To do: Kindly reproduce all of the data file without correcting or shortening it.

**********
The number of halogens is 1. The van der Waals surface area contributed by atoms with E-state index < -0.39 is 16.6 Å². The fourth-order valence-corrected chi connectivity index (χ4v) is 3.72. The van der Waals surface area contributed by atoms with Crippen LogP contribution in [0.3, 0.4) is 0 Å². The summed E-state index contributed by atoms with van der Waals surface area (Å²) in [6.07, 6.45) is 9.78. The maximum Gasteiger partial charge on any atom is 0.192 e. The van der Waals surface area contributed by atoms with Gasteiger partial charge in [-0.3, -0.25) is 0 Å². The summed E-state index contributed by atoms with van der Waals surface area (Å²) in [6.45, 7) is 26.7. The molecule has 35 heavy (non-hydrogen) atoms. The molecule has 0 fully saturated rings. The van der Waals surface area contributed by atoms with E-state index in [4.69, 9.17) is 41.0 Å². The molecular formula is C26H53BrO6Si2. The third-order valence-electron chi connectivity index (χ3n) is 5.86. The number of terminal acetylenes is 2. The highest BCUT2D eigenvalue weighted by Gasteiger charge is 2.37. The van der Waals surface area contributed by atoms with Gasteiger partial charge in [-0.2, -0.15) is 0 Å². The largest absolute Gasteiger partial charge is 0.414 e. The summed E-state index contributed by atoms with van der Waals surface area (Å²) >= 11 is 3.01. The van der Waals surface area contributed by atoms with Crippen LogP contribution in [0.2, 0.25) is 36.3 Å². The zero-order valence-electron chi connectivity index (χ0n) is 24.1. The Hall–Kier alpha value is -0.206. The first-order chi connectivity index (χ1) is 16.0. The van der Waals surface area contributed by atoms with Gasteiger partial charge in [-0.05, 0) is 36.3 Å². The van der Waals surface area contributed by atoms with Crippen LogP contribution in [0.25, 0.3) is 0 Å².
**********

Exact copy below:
The number of halogens is 1. The van der Waals surface area contributed by atoms with E-state index < -0.39 is 16.6 Å². The fourth-order valence-corrected chi connectivity index (χ4v) is 3.72. The van der Waals surface area contributed by atoms with Crippen LogP contribution in [0.3, 0.4) is 0 Å². The summed E-state index contributed by atoms with van der Waals surface area (Å²) in [6.07, 6.45) is 9.78. The maximum Gasteiger partial charge on any atom is 0.192 e. The van der Waals surface area contributed by atoms with Gasteiger partial charge in [-0.3, -0.25) is 0 Å². The summed E-state index contributed by atoms with van der Waals surface area (Å²) in [6.45, 7) is 26.7. The molecule has 35 heavy (non-hydrogen) atoms. The molecule has 0 fully saturated rings. The van der Waals surface area contributed by atoms with E-state index in [4.69, 9.17) is 41.0 Å². The molecular formula is C26H53BrO6Si2. The third-order valence-electron chi connectivity index (χ3n) is 5.86. The number of terminal acetylenes is 2. The highest BCUT2D eigenvalue weighted by Gasteiger charge is 2.37. The van der Waals surface area contributed by atoms with Gasteiger partial charge in [-0.2, -0.15) is 0 Å². The largest absolute Gasteiger partial charge is 0.414 e. The summed E-state index contributed by atoms with van der Waals surface area (Å²) >= 11 is 3.01. The van der Waals surface area contributed by atoms with Crippen LogP contribution in [0.2, 0.25) is 36.3 Å². The zero-order valence-electron chi connectivity index (χ0n) is 24.1. The Hall–Kier alpha value is -0.206. The first-order chi connectivity index (χ1) is 16.0. The van der Waals surface area contributed by atoms with Gasteiger partial charge in [-0.05, 0) is 36.3 Å². The van der Waals surface area contributed by atoms with Crippen LogP contribution in [0.25, 0.3) is 0 Å².